With the iPhone 6 Plus, Apple finally has a bona-fide phablet to call its own. It's Apple's biggest phone yet, packing a 5.5-inch, 1920 x 1080 display within a slim and curvy chassis that makes its monster size look elegant. This isn't simply a scaled-up iPhone, either; the 6 Plus boasts features exclusive to Apple's line, such as optical image stabilization and a dual pane landscape mode that makes the smartphone feel like a tablet. Overall, the iPhone 6 is easily one of the best big-screen phones you can buy.
Editors' note:Apple announced that the starting prices for the iPhone 6s and iPhone 6s Plus, due out Sept. 25, will be $199 and $299, respectively (with a two-year contract). Both phones will feature an upgraded 12-megapixel camera, a faster processor and a new 3D Touch haptic feedback display.
Would you like fries with that? The first supersized iPhone has arrived, and Apple's normally bite-size flagship has made a graceful transition into the phablet realm with the iPhone 6 Plus. This 5.5-incher sports the same curvy edges and smooth, anodized aluminum backside as its smaller iPhone 6 counterpart, though the gray plastic stripes on the top and bottom rear panel distract a bit from its otherwise classy design.
While the 6 Plus' curved edges make it comfortable to hold, the phone's aluminum finish is slippery enough to warrant picking up a case. And unless you've got monster hands, this is a two-handed device; my right hand often cramped when I spent too long using it with one.
Measuring 6.22 x 3.06 x 0.28 inches, the iPhone 6 Plus is taller but thinner than many of its phablet competitors, including the Samsung Galaxy Note 4, LG G3 and OnePlus One.
Those upgrading from the 3.95-ounce iPhone 5s might need some time getting used to the 6.07-ounce 6 Plus, which also outweighs the 5.71-ounce OnePlus One and the 5.3-ounce LG G3. The Galaxy Note 4 is a bit heavier at 6.3 ounces.
Sporting a 5.5-inch, 1920 x 1080 display, the iPhone 6 Plus marks the iPhone's first jump to full HD. The 6 Plus' massive screen is on a par with the OnePlus One's 5.5-inch, 1080p display, though the 5.7-inch Galaxy Note 4 and 5.5-inch LG G3 sport even sharper quad HD (2560 x 1440) displays.
This bigger, sharper screen makes it the best iPhone yet for watching movies; I was able to notice the smallest of details in The Avengers, from the beads of sweat running down Black Widow's face during a showdown with the Hulk to the veiny green skin of the Hulk himself. Games looked vibrant, too, whether I was shooting pigs out of the rippling waters of Angry Birds: Transformers or sliding down a shiny skyscraper in N.O.V.A. 3.
The iPhone 6 Plus registered a super-luminous 537 nits on our brightness test, beating out the Galaxy Note 4 (318 nits), OnePlus One (432 nits), LG G3 (272 nits) and the 367-nit smartphone average.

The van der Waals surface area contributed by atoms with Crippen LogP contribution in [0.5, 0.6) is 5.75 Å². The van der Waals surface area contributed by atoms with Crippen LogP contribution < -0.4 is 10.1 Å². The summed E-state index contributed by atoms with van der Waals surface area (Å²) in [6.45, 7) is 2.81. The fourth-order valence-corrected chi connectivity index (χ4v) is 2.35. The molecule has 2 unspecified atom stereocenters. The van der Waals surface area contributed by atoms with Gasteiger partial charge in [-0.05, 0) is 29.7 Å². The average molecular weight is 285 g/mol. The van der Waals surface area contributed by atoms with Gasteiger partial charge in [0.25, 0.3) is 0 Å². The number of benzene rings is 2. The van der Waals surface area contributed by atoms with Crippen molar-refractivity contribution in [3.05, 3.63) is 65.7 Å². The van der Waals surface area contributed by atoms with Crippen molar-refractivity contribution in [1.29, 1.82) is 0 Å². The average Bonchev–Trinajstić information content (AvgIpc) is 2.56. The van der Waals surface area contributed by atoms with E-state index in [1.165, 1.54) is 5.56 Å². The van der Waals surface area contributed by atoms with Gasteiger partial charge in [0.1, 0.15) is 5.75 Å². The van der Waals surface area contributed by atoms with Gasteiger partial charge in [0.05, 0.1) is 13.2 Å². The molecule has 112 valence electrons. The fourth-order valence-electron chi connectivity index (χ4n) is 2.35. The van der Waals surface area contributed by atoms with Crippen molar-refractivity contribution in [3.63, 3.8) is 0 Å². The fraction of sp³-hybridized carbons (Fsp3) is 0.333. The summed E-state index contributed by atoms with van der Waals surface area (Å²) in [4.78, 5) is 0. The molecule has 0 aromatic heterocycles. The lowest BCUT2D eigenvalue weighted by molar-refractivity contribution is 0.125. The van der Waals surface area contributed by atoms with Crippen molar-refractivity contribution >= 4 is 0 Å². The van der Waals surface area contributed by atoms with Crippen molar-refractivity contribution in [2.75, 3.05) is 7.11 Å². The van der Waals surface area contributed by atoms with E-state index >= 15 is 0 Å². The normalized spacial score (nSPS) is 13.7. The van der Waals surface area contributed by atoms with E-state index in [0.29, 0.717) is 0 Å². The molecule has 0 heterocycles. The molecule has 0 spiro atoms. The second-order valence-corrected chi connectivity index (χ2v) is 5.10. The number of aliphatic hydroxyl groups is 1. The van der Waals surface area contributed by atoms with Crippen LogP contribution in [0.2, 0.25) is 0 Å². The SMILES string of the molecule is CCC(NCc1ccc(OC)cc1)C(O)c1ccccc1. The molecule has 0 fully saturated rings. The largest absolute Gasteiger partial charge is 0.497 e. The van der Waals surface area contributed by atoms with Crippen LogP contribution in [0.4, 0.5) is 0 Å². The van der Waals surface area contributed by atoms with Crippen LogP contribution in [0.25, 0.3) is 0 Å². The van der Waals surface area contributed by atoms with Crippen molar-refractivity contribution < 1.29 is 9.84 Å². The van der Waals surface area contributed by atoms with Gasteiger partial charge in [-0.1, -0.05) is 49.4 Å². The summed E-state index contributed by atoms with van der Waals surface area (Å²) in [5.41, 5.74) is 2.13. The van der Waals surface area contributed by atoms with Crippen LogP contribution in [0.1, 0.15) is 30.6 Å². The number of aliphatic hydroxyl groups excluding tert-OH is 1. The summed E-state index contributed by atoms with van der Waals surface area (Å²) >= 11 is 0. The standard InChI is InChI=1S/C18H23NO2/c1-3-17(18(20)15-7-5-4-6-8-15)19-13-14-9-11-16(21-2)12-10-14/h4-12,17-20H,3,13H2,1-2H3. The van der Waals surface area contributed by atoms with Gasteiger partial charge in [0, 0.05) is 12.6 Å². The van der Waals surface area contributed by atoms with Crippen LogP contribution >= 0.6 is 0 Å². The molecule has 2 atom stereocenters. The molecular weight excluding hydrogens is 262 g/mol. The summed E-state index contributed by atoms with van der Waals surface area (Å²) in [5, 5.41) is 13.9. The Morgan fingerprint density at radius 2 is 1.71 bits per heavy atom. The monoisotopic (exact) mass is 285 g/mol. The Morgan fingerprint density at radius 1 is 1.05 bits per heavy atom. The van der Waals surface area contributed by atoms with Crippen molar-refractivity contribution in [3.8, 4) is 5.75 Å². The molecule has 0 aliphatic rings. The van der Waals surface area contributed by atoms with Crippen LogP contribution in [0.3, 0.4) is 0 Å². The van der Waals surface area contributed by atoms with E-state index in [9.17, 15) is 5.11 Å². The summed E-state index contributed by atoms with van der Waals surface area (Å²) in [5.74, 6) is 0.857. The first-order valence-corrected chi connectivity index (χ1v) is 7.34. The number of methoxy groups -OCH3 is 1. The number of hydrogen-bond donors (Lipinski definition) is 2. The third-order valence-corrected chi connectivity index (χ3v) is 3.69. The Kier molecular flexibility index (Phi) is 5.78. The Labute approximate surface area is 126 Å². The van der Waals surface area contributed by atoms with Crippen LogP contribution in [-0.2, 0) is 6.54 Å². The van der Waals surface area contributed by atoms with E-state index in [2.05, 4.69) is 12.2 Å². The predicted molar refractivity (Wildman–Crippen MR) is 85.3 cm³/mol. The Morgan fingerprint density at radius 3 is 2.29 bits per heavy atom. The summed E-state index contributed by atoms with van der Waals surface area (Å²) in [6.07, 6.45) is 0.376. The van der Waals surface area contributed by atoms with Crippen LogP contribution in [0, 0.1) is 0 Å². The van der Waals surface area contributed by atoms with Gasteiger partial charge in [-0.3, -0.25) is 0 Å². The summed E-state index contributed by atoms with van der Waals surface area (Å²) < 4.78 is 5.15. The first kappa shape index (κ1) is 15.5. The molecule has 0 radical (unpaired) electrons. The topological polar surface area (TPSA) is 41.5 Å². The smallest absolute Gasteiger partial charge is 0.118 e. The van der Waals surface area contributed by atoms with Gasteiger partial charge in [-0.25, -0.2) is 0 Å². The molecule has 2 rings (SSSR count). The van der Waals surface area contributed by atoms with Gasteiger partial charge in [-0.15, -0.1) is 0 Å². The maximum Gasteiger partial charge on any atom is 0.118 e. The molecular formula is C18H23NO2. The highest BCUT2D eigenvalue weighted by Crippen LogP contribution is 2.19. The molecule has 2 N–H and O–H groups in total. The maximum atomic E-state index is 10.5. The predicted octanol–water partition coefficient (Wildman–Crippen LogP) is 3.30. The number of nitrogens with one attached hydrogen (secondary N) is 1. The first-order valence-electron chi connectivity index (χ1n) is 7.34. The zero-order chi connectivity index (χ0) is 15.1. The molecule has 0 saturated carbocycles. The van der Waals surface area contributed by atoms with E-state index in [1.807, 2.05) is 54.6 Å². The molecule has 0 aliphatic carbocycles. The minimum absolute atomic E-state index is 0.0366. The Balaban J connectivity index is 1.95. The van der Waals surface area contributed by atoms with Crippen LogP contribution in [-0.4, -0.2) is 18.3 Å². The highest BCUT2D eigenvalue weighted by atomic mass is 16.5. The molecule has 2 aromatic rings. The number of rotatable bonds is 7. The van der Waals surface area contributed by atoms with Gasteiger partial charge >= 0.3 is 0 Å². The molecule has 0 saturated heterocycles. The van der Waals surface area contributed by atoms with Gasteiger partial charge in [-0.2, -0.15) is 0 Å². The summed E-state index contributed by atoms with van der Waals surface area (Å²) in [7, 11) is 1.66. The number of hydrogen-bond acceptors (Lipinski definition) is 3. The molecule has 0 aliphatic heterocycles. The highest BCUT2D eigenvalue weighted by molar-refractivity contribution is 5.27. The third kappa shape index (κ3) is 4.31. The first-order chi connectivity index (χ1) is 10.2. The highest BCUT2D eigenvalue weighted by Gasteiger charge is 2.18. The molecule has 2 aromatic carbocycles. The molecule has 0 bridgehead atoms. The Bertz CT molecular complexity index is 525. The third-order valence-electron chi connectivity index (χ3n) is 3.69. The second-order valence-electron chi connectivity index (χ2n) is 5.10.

The 6 Plus displayed a healthy 95.3 percent of the sRGB color gamut, beating out the LG G3 (93.4) and the OnePlus One (92.7 percent). However, the 6 Plus fell behind the 112.9-percent smartphone average, as well as the Note 4's super-high color representation of 163 percent.
MORE: Best iPhone 6 Plus Cases
Apple's phablet boasts above-average color accuracy, with a Delta E (closer to 0 is best) of 1.9 that beats out the LG G3 (5.5), the OnePlus One (8.6), the Note 4 (4.2) and the 4.68 smartphone average.
Dual Pane Mode and Keyboard
The iPhone 6 Plus' phablet-size display doesn't just make movies and games look prettier; it actually lets you use the iPhone in new ways. When using Messages and Mail in the 6 Plus' exclusive Dual Pane landscape mode, you can view a list of your most recent conversations on the left side of the screen while reading each message in full on the right. I was able to navigate the 6 Plus' home screen and the App Store in landscape mode, much like I would on a tablet.
However, the Galaxy Note 4 and Galaxy S5 go even further in terms of taking advantage of the big screen. Multi Window lets you run two apps at once, and even share content between windows in some cases.
When using the 6 Plus' keyboard in landscape mode, you'll have exclusive access to cut, copy and paste keys. Regardless of how you use it, the 6 Plus' keyboard now supports predictive typing via iOS 8, though it lacks the dedicated number row of Android keyboards such as the Note 4.
MORE: Best and Worst Keyboards
Fortunately, iOS 8 allows you to download third-party keyboards from the App Store for the first time, with a lineup that currently includes favorites such as SwiftKey, Swype and Fleksy as well as sillier offerings like GIF Keyboard and ScribbleBoard. I was perfectly comfortable typing on the default iOS 8 keyboard, but the option to upgrade to Swype is one I personally welcome.
The iPhone 6 Plus' audio output isn't exactly as colossal as its size. Rock songs such as Yellowcard's "Transmission Home" came through the phone's bottom speaker with decent clarity, but the track's normally crushing guitars sounded thin, and the whole mix got messy during the chorus.
Synthetic tracks such as Kanye West's "Hold My Liquor" fared better on the 6 Plus, as I was able to hear the song's vocals and background synths clearly.
The 6 Plus' speakers registered 78 decibels on our audio test, which is softer than the LG G3 (84 decibels), the OnePlus One (86 decibels) and the 81-decibel smartphone average.
iOS 8 and Interface
The iPhone 6 Plus ships with iOS 8, which builds on the flat, minimal refresh that iOS 7 introduced. The software's improved Spotlight search now includes results from the Web instead of just your phone, and Messages now lets you send quick voice notes and makes it easier to capture short videos for friends.
New to the iPhone 6 and 6 Plus is Reachability, a feature especially handy for the gargantuan 6 Plus. Double-tapping the Touch ID home button will bring the top half of the screen to the bottom, allowing you to more easily access things like app icons and search bars with your thumb.
MORE: iOS 8 Review
As with iOS 7, the iOS 8 interface sports an Android-style Control Center that lets you quickly toggle things like Wi-Fi, Bluetooth, Airplane mode and music playback. You can slide down from the top of the screen for the 6 Plus' notifications menu, which now features widget support for select news, shopping and productivity apps.